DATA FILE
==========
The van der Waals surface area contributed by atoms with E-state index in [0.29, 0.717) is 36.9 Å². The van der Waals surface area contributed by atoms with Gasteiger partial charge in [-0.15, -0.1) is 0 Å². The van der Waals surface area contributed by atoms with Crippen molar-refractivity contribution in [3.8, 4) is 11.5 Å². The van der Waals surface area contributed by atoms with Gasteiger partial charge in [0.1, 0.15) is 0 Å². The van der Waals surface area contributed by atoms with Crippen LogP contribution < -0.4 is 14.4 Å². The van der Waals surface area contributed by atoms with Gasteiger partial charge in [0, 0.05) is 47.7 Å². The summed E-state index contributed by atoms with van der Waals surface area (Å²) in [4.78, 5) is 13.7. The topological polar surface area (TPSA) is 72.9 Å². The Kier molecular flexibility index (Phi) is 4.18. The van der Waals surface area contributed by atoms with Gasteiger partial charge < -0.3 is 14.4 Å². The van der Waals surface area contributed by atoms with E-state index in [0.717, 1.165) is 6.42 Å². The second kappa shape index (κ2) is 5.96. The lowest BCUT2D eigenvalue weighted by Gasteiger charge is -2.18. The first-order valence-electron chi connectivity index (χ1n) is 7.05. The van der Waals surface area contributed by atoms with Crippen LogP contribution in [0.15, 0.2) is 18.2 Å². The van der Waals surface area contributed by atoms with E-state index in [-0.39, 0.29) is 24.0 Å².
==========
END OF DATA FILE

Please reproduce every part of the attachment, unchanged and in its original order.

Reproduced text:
The van der Waals surface area contributed by atoms with E-state index in [0.29, 0.717) is 36.9 Å². The van der Waals surface area contributed by atoms with Gasteiger partial charge in [-0.15, -0.1) is 0 Å². The van der Waals surface area contributed by atoms with Crippen molar-refractivity contribution in [3.8, 4) is 11.5 Å². The van der Waals surface area contributed by atoms with Gasteiger partial charge in [0.1, 0.15) is 0 Å². The van der Waals surface area contributed by atoms with Crippen LogP contribution < -0.4 is 14.4 Å². The van der Waals surface area contributed by atoms with Gasteiger partial charge in [0, 0.05) is 47.7 Å². The summed E-state index contributed by atoms with van der Waals surface area (Å²) in [4.78, 5) is 13.7. The topological polar surface area (TPSA) is 72.9 Å². The Kier molecular flexibility index (Phi) is 4.18. The van der Waals surface area contributed by atoms with Gasteiger partial charge < -0.3 is 14.4 Å². The van der Waals surface area contributed by atoms with E-state index in [0.717, 1.165) is 6.42 Å². The second kappa shape index (κ2) is 5.96. The lowest BCUT2D eigenvalue weighted by Gasteiger charge is -2.18. The first-order valence-electron chi connectivity index (χ1n) is 7.05. The van der Waals surface area contributed by atoms with Crippen LogP contribution in [0.15, 0.2) is 18.2 Å². The van der Waals surface area contributed by atoms with E-state index in [-0.39, 0.29) is 24.0 Å².